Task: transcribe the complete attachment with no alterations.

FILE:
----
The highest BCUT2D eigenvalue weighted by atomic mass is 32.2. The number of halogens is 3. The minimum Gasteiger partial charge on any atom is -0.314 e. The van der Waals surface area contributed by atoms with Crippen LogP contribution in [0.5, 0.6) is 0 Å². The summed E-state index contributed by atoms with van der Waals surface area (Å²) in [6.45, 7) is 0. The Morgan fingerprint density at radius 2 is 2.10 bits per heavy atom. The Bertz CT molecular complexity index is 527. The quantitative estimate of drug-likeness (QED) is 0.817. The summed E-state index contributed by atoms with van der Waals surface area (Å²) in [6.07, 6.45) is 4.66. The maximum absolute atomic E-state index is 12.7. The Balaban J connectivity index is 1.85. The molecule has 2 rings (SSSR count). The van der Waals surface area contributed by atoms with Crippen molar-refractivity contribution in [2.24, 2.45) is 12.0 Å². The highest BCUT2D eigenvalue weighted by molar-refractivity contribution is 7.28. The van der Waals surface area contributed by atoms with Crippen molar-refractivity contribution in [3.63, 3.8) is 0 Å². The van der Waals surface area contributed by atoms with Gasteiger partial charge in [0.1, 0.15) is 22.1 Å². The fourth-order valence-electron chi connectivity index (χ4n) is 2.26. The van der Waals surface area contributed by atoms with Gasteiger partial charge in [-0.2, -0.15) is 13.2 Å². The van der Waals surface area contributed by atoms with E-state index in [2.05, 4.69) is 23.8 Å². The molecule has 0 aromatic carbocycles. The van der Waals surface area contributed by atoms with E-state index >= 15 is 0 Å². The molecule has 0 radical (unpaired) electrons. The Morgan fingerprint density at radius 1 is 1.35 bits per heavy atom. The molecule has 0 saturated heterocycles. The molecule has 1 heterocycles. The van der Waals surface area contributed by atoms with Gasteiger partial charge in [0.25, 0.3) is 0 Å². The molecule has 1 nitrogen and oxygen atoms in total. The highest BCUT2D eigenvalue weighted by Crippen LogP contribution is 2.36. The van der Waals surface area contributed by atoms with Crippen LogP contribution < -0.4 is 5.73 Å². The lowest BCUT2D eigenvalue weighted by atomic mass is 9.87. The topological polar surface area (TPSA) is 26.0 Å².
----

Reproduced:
The highest BCUT2D eigenvalue weighted by atomic mass is 32.2. The number of halogens is 3. The minimum Gasteiger partial charge on any atom is -0.314 e. The van der Waals surface area contributed by atoms with Crippen LogP contribution in [0.5, 0.6) is 0 Å². The summed E-state index contributed by atoms with van der Waals surface area (Å²) in [6.45, 7) is 0. The Morgan fingerprint density at radius 2 is 2.10 bits per heavy atom. The Bertz CT molecular complexity index is 527. The quantitative estimate of drug-likeness (QED) is 0.817. The summed E-state index contributed by atoms with van der Waals surface area (Å²) in [6.07, 6.45) is 4.66. The maximum absolute atomic E-state index is 12.7. The Balaban J connectivity index is 1.85. The molecule has 2 rings (SSSR count). The van der Waals surface area contributed by atoms with Crippen molar-refractivity contribution in [2.24, 2.45) is 12.0 Å². The highest BCUT2D eigenvalue weighted by molar-refractivity contribution is 7.28. The van der Waals surface area contributed by atoms with Crippen molar-refractivity contribution in [3.63, 3.8) is 0 Å². The van der Waals surface area contributed by atoms with Gasteiger partial charge in [0.1, 0.15) is 22.1 Å². The fourth-order valence-electron chi connectivity index (χ4n) is 2.26. The van der Waals surface area contributed by atoms with Gasteiger partial charge in [-0.2, -0.15) is 13.2 Å². The van der Waals surface area contributed by atoms with E-state index in [2.05, 4.69) is 23.8 Å². The molecule has 0 aromatic carbocycles. The van der Waals surface area contributed by atoms with E-state index >= 15 is 0 Å². The molecule has 0 radical (unpaired) electrons. The Morgan fingerprint density at radius 1 is 1.35 bits per heavy atom. The molecule has 0 saturated heterocycles. The molecule has 1 heterocycles. The van der Waals surface area contributed by atoms with Gasteiger partial charge in [0.25, 0.3) is 0 Å². The molecule has 1 nitrogen and oxygen atoms in total. The highest BCUT2D eigenvalue weighted by Crippen LogP contribution is 2.36. The van der Waals surface area contributed by atoms with Crippen LogP contribution < -0.4 is 5.73 Å². The lowest BCUT2D eigenvalue weighted by atomic mass is 9.87. The topological polar surface area (TPSA) is 26.0 Å².